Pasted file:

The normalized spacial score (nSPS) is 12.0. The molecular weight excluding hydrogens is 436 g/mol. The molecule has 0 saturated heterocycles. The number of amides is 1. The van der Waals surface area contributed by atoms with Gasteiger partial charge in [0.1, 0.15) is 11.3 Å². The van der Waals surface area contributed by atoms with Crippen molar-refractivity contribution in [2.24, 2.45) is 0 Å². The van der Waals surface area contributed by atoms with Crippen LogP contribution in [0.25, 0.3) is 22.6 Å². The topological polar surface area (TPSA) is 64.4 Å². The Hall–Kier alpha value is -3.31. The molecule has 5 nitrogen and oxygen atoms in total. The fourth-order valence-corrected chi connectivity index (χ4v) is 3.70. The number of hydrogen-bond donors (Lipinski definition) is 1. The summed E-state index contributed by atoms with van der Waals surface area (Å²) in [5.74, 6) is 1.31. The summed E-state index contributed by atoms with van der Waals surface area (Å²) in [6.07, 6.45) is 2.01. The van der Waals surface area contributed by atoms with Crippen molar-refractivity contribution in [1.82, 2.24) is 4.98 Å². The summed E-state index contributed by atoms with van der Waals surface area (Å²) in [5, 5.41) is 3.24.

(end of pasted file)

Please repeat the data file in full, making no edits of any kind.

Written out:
The normalized spacial score (nSPS) is 12.0. The molecular weight excluding hydrogens is 436 g/mol. The molecule has 0 saturated heterocycles. The number of amides is 1. The van der Waals surface area contributed by atoms with Gasteiger partial charge in [0.1, 0.15) is 11.3 Å². The van der Waals surface area contributed by atoms with Crippen molar-refractivity contribution in [2.24, 2.45) is 0 Å². The van der Waals surface area contributed by atoms with Crippen LogP contribution in [0.25, 0.3) is 22.6 Å². The topological polar surface area (TPSA) is 64.4 Å². The Hall–Kier alpha value is -3.31. The molecule has 5 nitrogen and oxygen atoms in total. The fourth-order valence-corrected chi connectivity index (χ4v) is 3.70. The number of hydrogen-bond donors (Lipinski definition) is 1. The summed E-state index contributed by atoms with van der Waals surface area (Å²) in [5.74, 6) is 1.31. The summed E-state index contributed by atoms with van der Waals surface area (Å²) in [6.07, 6.45) is 2.01. The van der Waals surface area contributed by atoms with Crippen molar-refractivity contribution in [1.82, 2.24) is 4.98 Å². The summed E-state index contributed by atoms with van der Waals surface area (Å²) in [5, 5.41) is 3.24.